Rereading MOOMINVALLEY IN NOVEMBER by Tove Jansson

The final novel in the Moomin series was first published in English in 1971. Unlike all the others, none of the Moomin family appear in it. The book takes place at the same time as the previous novel, “Moominpapa At Sea” when they are away living on a small island with a lighthouse. During that time in Moominvalley, a varied assortment of other creatures decide to come visit the Moomins, and finding them gone, stay in and around the Moomin home waiting for them to return. Most of these folks don’t know each other well, and each is looking for something or dealing with a problem. Snufkin, the wandering musician, is there to work on a new song. Mymble came to visit her daughter Little My, who the Moomins have adopted, but she is away with them. Toft is a young orphan living in an empty boat who has never met the Moomins but often hoped to. Fillyjonk is a woman obsessed with cleaning and neatness, but an accident that endangers her life makes her decide to visit the Moomins, where in previous visits all had been calm and pleasant. The Hemulen has realized his life of collecting things has lost interest, and thinks the Moomins might help him find another plan. An old man called Grandpa Grumble can’t recall much about his past life, but remembers Moomin Valley as a place he enjoyed visiting. When all these strong personalities are gathered at the Moomin house, clashes and arguments soon develop as each one tries to follow their own ideas. Gradually some of the group learn to work together and even help and entertain each other as they wait for the family to return home.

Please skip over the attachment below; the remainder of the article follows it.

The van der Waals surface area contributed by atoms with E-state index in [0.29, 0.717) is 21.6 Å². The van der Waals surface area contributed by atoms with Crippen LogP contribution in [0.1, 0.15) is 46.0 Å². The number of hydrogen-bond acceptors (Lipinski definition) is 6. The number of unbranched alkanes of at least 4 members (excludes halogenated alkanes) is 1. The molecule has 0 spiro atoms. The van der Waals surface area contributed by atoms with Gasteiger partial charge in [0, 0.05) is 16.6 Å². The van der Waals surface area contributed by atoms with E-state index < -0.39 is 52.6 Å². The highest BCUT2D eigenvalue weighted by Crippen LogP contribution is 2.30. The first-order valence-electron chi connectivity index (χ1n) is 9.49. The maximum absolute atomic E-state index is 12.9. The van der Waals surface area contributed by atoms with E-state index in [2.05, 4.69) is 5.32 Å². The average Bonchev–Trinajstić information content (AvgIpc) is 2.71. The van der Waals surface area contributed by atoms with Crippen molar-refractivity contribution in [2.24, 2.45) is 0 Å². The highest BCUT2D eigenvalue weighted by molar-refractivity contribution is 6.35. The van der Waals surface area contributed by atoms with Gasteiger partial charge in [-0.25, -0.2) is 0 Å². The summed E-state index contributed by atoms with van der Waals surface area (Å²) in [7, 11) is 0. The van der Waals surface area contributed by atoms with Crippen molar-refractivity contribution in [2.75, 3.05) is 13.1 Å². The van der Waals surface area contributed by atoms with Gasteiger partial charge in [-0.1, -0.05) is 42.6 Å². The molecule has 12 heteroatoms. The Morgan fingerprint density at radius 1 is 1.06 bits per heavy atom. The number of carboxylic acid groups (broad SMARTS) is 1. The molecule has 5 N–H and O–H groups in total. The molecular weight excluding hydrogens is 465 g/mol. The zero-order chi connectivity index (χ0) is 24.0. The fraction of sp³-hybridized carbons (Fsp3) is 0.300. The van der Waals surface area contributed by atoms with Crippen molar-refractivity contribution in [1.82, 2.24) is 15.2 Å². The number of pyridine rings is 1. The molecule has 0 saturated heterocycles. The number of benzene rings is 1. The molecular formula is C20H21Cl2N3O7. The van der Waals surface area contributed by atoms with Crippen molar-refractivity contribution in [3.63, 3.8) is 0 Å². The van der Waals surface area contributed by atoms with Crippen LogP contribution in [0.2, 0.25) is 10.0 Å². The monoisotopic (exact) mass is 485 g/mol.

This is perhaps the best of the series, though it works much better if you’ve read the others first. It’s kind of melancholy in some ways, but heartwarming and funny in others, and is a fine final novel with great insights into the characters. One later picture book for younger readers came from Jansson, and I will also review that here.


Leave a Reply

Your email address will not be published. Required fields are marked *

This site uses Akismet to reduce spam. Learn how your comment data is processed.